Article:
As the U.S. House Agriculture Committee considers ways to fight high oil prices, Rep. Jim Matheson on Wednesday asked the committee members to support a middle-ground bill he introduced to close loopholes that he says allow speculators to unfairly manipulate prices.
"What we really need is a level playing field that is transparent and accountable" in futures markets, Matheson testified to the committee. His comments came in the first of three scheduled days of hearings on possible changes to regulation of energy commodities.
Matheson, D-Utah, noted that some people want to do nothing to the current energy-futures market system, while other propose severe restrictions or bans on price speculation. He proposes a middle ground to close some loopholes that allow speculators to make an end-run around U.S. regulation by using foreign exchanges.
He noted that speculators who want to buy more energy commodities than U.S. exchanges allow now can go to British or other foreign exchanges and buy as many futures as they desire.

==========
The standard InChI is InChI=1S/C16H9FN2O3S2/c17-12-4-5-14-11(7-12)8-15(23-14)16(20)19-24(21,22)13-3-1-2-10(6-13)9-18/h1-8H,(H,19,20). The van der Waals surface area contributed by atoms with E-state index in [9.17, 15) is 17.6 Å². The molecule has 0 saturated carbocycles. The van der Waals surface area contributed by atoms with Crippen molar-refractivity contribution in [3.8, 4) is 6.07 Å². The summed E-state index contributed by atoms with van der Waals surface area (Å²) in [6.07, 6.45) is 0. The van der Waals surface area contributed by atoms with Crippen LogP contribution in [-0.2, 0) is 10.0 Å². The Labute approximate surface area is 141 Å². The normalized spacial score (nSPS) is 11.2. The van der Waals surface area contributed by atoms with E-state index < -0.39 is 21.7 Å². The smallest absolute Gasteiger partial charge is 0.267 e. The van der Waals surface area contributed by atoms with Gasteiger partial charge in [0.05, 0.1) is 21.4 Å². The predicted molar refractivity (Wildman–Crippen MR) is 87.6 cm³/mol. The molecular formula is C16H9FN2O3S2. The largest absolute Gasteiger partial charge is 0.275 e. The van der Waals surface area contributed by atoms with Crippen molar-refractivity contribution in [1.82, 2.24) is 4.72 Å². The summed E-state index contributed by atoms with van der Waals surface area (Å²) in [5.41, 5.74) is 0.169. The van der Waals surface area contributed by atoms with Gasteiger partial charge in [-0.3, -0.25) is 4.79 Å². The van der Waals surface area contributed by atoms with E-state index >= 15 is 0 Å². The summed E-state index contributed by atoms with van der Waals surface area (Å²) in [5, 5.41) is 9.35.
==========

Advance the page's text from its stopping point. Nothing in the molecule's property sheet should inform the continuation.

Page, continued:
Matheson said that practice potentially leads to "massive, price-affecting holdings that would go undetected by U.S. regulators" as they try to stop unwarranted price increases.
"This doesn't make sense," he said. "Everyone who wants to trade in U.S. energy futures, especially in West Texas crude oil or natural gas, should be subject to the same rules."
He said his proposed "Close the London Loophole Act" would give the Commodity Futures Trading Commission authority to detect, prevent and punish price manipulators and speculators who trade U.S. crude oil on foreign exchanges.
Matheson said giving that authority to the commission is a reasonable step. But he urged caution against more stringent restrictions. "If legislation goes too far, it could drive a significant amount of business that is taking place in the U.S. today offshore," he said.
House Agriculture Committee Chairman Collin C. Peterson, D-Minn., said, "While many factors are putting pressure on the price of oil, a growing number of people are coming to the conclusion that a flood of speculative money into the energy future is behind the crude oil record-high prices."
He said that is why his committee is looking into ways to possibly better control energy commodities, including looking at Matheson's bill.The committee's ranking Republican, Bill Goodlatte, R-Va., complained that Democrats are not focusing enough on other potential ways to lower oil prices, including allowing additional drilling in Alaska and the Rockies, and making it easier to develop oil shale or build new refineries.